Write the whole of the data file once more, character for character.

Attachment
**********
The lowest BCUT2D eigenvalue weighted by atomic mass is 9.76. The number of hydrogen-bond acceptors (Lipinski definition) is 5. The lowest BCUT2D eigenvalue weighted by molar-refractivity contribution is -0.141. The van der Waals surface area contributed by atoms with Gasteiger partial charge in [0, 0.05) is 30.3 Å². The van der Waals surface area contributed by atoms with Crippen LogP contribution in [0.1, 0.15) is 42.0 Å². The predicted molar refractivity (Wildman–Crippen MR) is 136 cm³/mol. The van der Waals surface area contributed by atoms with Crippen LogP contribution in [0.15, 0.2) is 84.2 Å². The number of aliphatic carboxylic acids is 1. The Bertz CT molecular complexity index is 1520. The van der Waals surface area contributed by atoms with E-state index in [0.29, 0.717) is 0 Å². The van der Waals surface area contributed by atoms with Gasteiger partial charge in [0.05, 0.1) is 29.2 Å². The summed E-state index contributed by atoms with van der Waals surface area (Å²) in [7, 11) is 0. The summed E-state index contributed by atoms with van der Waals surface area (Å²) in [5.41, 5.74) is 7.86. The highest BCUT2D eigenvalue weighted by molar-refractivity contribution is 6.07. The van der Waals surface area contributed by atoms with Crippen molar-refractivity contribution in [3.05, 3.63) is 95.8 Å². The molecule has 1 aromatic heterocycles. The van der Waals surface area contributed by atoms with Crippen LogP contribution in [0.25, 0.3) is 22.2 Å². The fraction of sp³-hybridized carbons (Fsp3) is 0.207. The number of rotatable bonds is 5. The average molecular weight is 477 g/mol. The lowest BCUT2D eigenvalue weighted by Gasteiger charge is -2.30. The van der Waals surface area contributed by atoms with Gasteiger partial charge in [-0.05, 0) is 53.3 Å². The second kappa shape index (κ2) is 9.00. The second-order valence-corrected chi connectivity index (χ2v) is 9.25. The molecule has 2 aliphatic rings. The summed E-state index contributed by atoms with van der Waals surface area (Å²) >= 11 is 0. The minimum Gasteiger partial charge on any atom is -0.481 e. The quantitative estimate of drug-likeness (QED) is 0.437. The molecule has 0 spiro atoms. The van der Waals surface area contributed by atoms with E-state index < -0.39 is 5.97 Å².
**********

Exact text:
The lowest BCUT2D eigenvalue weighted by atomic mass is 9.76. The number of hydrogen-bond acceptors (Lipinski definition) is 5. The lowest BCUT2D eigenvalue weighted by molar-refractivity contribution is -0.141. The van der Waals surface area contributed by atoms with Gasteiger partial charge in [0, 0.05) is 30.3 Å². The van der Waals surface area contributed by atoms with Crippen LogP contribution in [0.1, 0.15) is 42.0 Å². The predicted molar refractivity (Wildman–Crippen MR) is 136 cm³/mol. The van der Waals surface area contributed by atoms with Crippen LogP contribution in [0.15, 0.2) is 84.2 Å². The number of aliphatic carboxylic acids is 1. The Bertz CT molecular complexity index is 1520. The van der Waals surface area contributed by atoms with E-state index in [0.29, 0.717) is 0 Å². The van der Waals surface area contributed by atoms with Gasteiger partial charge in [0.05, 0.1) is 29.2 Å². The summed E-state index contributed by atoms with van der Waals surface area (Å²) in [7, 11) is 0. The summed E-state index contributed by atoms with van der Waals surface area (Å²) in [5.41, 5.74) is 7.86. The highest BCUT2D eigenvalue weighted by molar-refractivity contribution is 6.07. The van der Waals surface area contributed by atoms with Crippen molar-refractivity contribution in [3.05, 3.63) is 95.8 Å². The molecule has 1 aromatic heterocycles. The van der Waals surface area contributed by atoms with Crippen LogP contribution in [0.25, 0.3) is 22.2 Å². The fraction of sp³-hybridized carbons (Fsp3) is 0.207. The number of rotatable bonds is 5. The average molecular weight is 477 g/mol. The lowest BCUT2D eigenvalue weighted by Gasteiger charge is -2.30. The van der Waals surface area contributed by atoms with Gasteiger partial charge in [-0.05, 0) is 53.3 Å². The second kappa shape index (κ2) is 9.00. The second-order valence-corrected chi connectivity index (χ2v) is 9.25. The molecule has 2 aliphatic rings. The summed E-state index contributed by atoms with van der Waals surface area (Å²) >= 11 is 0. The minimum Gasteiger partial charge on any atom is -0.481 e. The quantitative estimate of drug-likeness (QED) is 0.437. The molecule has 0 spiro atoms. The van der Waals surface area contributed by atoms with E-state index < -0.39 is 5.97 Å².